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Mol Biochem Parasitol. 2000 Feb 25;106(1):131-45.

Evidence for vesicle-mediated trafficking of parasite proteins to the host cell cytosol and erythrocyte surface membrane in Plasmodium falciparum infected erythrocytes.

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Department of Pathology, Anatomy and Cell Biology, Jefferson Medical College, Philadelphia, PA 19107, USA.


Plasmodium falciparum malaria parasites actively remodel the host cell cytosol and plasma membrane during the erythrocytic cycle. The focus of this investigation was to characterize intra-parasitic and -erythrocytic secretory pathways. Electron-dense vesicles, similar in appearance to mammalian secretory vesicles were detected in proximity to smooth tubo-vesicular elements at the periphery of the parasite cytoplasm in mature parasites by transmission electron microscopy. Vesicles (60-100 nm diameter), which appeared to be coated, were visualized on the erythrocytic side of the parasite vacuolar membrane and in the erythrocyte cytosol. The vesicles seemed to bind to and fuse with the erythrocyte membrane, giving rise to cup-shaped electron-dense structures, which might be intermediates in knob structure formation. Treatment of mature parasites with aluminum tetrafluoride, an activator of GTP-binding proteins, resulted in the accumulation of the vesicles with an electron-dense limiting membrane in the erythrocyte cytosol into multiple vesicle strings. These vesicle complexes were often associated with and closely abutted the erythrocyte membrane, but were apparently prevented from fusing by the aluminum fluoride treatment. The parasite proteins PfEMP1 and PfEMP3 were found by immunoelectron microscopy to be associated with these vesicles, suggesting they are responsible for transporting these proteins to the erythrocyte membrane.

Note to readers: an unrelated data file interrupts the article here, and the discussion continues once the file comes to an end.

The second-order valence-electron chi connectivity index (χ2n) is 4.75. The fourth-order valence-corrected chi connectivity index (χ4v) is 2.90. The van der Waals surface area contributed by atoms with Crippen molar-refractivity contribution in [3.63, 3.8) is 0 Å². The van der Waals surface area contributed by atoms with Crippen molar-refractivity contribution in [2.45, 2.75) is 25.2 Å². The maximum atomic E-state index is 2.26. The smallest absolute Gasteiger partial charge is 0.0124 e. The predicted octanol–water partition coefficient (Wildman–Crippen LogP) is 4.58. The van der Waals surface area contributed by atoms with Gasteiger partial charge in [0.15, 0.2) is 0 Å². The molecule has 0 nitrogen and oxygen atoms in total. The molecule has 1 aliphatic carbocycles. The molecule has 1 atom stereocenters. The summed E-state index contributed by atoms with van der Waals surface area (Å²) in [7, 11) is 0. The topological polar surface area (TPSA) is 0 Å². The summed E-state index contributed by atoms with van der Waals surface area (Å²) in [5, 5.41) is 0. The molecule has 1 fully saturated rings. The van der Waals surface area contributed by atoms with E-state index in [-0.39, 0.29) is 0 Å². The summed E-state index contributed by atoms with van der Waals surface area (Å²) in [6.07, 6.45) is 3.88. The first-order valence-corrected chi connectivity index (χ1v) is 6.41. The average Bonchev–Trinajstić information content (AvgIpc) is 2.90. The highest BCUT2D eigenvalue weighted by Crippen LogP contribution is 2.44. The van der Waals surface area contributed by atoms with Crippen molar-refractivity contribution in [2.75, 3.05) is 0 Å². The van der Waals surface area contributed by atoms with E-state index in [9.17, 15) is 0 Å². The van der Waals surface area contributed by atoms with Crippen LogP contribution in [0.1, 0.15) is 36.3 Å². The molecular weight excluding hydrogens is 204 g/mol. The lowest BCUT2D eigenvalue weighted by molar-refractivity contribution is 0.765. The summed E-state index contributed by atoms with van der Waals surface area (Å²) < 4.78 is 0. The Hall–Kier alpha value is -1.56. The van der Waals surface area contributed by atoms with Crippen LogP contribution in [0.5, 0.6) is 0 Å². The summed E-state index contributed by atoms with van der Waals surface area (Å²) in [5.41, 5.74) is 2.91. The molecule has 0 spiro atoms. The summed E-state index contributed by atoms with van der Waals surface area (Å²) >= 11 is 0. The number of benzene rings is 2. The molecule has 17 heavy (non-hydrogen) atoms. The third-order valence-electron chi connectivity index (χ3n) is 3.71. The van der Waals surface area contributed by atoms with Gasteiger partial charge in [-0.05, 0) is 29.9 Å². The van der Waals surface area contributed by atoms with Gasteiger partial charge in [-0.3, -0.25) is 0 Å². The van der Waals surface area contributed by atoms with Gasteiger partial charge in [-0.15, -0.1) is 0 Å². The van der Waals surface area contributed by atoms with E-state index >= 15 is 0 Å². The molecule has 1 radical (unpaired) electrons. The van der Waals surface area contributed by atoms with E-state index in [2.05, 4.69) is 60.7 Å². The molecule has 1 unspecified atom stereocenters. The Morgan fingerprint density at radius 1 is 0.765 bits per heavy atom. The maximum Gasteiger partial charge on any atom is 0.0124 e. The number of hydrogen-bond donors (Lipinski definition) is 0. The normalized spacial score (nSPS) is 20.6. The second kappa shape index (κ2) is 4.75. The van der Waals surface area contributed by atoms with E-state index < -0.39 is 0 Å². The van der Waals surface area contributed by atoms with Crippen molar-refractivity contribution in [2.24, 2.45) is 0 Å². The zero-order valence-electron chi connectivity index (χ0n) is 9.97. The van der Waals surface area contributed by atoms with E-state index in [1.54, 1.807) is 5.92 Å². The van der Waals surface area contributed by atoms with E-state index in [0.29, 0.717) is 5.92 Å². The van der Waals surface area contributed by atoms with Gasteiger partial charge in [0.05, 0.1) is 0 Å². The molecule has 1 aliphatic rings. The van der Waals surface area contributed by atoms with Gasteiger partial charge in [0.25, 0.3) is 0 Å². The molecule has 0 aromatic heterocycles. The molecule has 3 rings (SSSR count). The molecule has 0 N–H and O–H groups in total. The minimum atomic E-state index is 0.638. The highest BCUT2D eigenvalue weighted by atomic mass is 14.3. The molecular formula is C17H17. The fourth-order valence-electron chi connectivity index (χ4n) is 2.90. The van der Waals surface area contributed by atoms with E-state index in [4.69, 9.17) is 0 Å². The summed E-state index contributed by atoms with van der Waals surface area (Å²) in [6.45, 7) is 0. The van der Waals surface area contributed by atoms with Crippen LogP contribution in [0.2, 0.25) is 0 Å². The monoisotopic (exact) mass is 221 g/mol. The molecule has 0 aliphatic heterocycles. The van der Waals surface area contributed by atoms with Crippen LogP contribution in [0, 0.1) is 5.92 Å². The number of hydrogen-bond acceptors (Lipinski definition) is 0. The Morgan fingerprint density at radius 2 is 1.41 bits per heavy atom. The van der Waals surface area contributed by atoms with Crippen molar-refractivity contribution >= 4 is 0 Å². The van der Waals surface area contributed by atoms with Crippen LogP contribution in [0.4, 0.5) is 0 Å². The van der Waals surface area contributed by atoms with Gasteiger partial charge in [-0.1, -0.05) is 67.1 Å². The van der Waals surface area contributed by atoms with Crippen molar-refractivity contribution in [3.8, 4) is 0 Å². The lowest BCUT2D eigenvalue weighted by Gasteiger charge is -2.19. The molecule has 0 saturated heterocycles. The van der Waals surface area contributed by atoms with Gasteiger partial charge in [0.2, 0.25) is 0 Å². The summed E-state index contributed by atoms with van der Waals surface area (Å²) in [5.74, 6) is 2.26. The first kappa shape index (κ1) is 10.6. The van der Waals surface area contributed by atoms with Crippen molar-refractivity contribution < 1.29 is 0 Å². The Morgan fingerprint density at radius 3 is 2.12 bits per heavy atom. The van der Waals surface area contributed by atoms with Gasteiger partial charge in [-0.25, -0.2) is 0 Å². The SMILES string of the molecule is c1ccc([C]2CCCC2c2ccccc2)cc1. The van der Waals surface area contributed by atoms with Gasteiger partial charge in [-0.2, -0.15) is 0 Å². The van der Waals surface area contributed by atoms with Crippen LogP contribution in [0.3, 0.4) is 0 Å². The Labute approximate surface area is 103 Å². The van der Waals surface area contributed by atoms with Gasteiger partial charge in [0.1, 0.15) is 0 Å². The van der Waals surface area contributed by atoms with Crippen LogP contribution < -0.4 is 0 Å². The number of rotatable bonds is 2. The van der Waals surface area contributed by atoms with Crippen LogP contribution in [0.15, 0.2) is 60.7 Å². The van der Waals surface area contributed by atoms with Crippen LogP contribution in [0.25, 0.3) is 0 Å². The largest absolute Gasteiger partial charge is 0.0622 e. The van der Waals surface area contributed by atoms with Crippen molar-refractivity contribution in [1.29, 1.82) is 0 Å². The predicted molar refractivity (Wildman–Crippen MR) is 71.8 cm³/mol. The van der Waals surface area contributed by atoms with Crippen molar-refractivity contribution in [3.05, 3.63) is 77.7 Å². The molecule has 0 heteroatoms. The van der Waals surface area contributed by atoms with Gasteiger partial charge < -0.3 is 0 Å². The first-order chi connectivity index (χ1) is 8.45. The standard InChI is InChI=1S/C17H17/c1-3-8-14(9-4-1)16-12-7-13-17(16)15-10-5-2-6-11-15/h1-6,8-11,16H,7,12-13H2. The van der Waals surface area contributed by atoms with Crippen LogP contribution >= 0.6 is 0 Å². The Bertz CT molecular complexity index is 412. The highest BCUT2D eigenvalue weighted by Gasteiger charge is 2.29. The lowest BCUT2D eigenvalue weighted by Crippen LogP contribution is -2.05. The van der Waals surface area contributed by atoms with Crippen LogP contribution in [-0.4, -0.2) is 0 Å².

[Indexed for MEDLINE]

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